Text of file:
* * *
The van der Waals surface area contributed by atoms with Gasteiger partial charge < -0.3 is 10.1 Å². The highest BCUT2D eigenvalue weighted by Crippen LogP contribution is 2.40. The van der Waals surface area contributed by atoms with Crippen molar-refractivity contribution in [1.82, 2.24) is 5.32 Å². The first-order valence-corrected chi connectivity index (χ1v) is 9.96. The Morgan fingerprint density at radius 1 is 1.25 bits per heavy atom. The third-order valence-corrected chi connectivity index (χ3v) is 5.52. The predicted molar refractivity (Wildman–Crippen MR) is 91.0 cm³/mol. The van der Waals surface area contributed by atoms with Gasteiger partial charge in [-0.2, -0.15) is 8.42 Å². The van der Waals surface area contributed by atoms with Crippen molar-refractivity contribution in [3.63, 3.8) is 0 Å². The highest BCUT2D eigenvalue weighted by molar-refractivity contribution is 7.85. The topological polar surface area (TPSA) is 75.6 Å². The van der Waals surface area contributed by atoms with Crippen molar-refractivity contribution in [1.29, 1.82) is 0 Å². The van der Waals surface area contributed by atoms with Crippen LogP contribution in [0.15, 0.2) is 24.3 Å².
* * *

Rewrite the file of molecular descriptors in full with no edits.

The van der Waals surface area contributed by atoms with Gasteiger partial charge < -0.3 is 10.1 Å². The highest BCUT2D eigenvalue weighted by Crippen LogP contribution is 2.40. The van der Waals surface area contributed by atoms with Crippen molar-refractivity contribution in [1.82, 2.24) is 5.32 Å². The first-order valence-corrected chi connectivity index (χ1v) is 9.96. The Morgan fingerprint density at radius 1 is 1.25 bits per heavy atom. The third-order valence-corrected chi connectivity index (χ3v) is 5.52. The predicted molar refractivity (Wildman–Crippen MR) is 91.0 cm³/mol. The van der Waals surface area contributed by atoms with Gasteiger partial charge in [-0.2, -0.15) is 8.42 Å². The van der Waals surface area contributed by atoms with Crippen molar-refractivity contribution in [3.63, 3.8) is 0 Å². The highest BCUT2D eigenvalue weighted by molar-refractivity contribution is 7.85. The topological polar surface area (TPSA) is 75.6 Å². The van der Waals surface area contributed by atoms with Crippen molar-refractivity contribution in [1.29, 1.82) is 0 Å². The van der Waals surface area contributed by atoms with Crippen LogP contribution in [0.15, 0.2) is 24.3 Å².